Whoever is saved is saved because God wants them saved. God invites all. The scriptures indicate that God’s will is that all come to repentance and to know the truth. The door is open to all. All were dead in sin and therefore Christ. Those who resist the Holy Spirit and turn away from God’s call are lost. I do not know how else to say it. I believe God loves even those in Hell. That is Bell’s point, too. It is hard to miss. Do you believe inhabitants of Hell are there because God does not love them and wishes to create beings and send them to such a place?

    If that is your take, fine. However, it militates against the view of God revealed in the Crucified Jew who prayed even for his enemies, “Father forgive them, they do not know what they do.” The Father did not respond, “No son, I hate them and choose them to go to a place of torment. They have no hope. Intercede for them no more.”

    What keeps people out of Hell? God’s forgiving love expressed in the one who gave himself for us. What places them there? Total resistance to God’s forgiving love. That is the best way I can put it.

  80. kim says:

    Is there a just and rational way to say that eight year old Hindu or Buddhist children are in Hell? Do you believe they are in Hell, Andrew? Your point about “rational and just way” to understand the choosing of God seems to indicate that God chooses all children for salvation. I think so too. To believe that God made millions of creatures who, due to no fault of their own, and because the One who made them does not love them, they will spend eternity in a place of excruciating fiery torment violates anything rational or just. Such may describe a demon and not the God and Father of the Lord Jesus Christ. People can resist the light and do so as John 3:16-17 indicate. The fault lay in people not in the limits to the love of God, unless , of course, God’s love is fickle like human love. Then we could not say with Peter, “God shows no favoritism.”

    You are right, Bell did not say “potentially forgiven”. I believe God really forgives them as he forgives us all. It may be helpful to try not press language for exactness to fit your template. Thats is aproblem of biblical hermeneutics, isn’t it?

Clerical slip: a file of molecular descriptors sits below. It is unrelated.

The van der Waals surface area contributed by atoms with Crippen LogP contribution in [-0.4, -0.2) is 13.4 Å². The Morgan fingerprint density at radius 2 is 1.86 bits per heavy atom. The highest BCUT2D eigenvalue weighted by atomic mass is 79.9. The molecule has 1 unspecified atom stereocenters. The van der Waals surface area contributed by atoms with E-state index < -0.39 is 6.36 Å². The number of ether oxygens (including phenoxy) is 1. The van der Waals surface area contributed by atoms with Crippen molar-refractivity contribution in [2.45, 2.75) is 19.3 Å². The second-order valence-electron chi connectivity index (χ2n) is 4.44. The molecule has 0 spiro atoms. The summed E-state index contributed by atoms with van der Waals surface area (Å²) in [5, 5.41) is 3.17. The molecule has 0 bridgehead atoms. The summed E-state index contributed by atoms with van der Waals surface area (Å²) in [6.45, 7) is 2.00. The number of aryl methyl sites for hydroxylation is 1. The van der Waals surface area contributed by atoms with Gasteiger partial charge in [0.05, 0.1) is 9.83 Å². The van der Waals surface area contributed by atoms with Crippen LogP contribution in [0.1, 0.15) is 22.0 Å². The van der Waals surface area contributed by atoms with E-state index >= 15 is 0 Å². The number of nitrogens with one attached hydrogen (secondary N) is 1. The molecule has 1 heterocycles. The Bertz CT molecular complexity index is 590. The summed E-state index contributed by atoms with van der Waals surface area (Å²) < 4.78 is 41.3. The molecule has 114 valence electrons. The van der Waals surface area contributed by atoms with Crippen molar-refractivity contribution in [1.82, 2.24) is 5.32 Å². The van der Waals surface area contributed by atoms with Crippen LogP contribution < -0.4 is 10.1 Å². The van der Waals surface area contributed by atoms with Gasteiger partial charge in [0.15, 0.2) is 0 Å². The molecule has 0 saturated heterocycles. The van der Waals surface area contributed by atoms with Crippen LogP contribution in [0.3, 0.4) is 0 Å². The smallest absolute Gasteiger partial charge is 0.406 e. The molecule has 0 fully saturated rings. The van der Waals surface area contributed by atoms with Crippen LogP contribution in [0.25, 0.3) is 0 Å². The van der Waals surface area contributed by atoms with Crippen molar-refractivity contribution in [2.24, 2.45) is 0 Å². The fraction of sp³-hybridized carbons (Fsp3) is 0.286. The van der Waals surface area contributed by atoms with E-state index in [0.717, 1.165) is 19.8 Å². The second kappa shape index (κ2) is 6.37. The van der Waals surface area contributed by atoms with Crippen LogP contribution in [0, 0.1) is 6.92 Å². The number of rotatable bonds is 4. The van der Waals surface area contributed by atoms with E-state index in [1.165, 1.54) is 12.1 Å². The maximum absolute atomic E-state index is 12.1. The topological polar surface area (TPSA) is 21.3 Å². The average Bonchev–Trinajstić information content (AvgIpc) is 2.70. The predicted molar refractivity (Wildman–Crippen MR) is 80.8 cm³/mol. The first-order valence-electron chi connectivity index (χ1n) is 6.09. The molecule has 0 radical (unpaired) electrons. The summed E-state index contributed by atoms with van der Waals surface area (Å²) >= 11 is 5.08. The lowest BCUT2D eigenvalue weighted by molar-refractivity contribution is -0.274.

81. alan says:

    I recently watched You and search to see how people were responding to it. This site sums it up and I appreciate the discussion.

    I have reviewed Bell’s work over the years and have many problems with it. I find no justification to call him a false teacher (I don’t know his heart and he sure is not getting rich from this.) But it is easy for me to say that he is not the best teacher out there. He has some very bad examples out there — the worst of which are Rhythm, Dust and Bullhorn. I know what he is getting at, but the communication is very sloppy, vague and jaded. But frankly I find that he makes some good points in each — somewhere buried in some very bad ones.

    My assessment of Bell is that, first, he loves to provoke the exact discussion as is seen on this board. In velvet elvis is supposes what if the virgin birth was untrue. He knew that was a nuclear comment.

    Secondly, he believes that Christians in general are over educated and under-worked. The go to church on Sunday and forget the teachings of justice and mercy. He believes the good news of Jesus should actually BE good news to the world. I like his angle here.

    Third, he is less enamored with precise theology than a message of “go impact the world for Christ.” That part has me scratching my head.

    But back to the subject, this You video — I was well aware that many other mythologies and false religions might have had accounts like those TRUE EVENTS of Jesus. Of course they would!! Isaiah was written long before any of them” Behold a virgin will conceive and bear a son…and he will be called Emanuel.” Then Isaiah 53 for the suffering servant who would die and come back to life to see his offspring. anyone think that satan can’t read the Bible? It does not bother me in the slightest if these myths existed before Christ — the account was unique in Isaiah and it was fulfilled.

    Secondly, the point is that the details of the virgin birth and resurrection were believed based on the witness of the followers of Christ. As Bell points out at the first of the video — they actually saw these events. They shared their testimony with others — and the fruits of their faith is what led others to believe. THIS is what Bell always talks about. Look in your own life: did you come to faith by losing an argument or by someone’s generous love poured out upon you or their solid witness to the truth.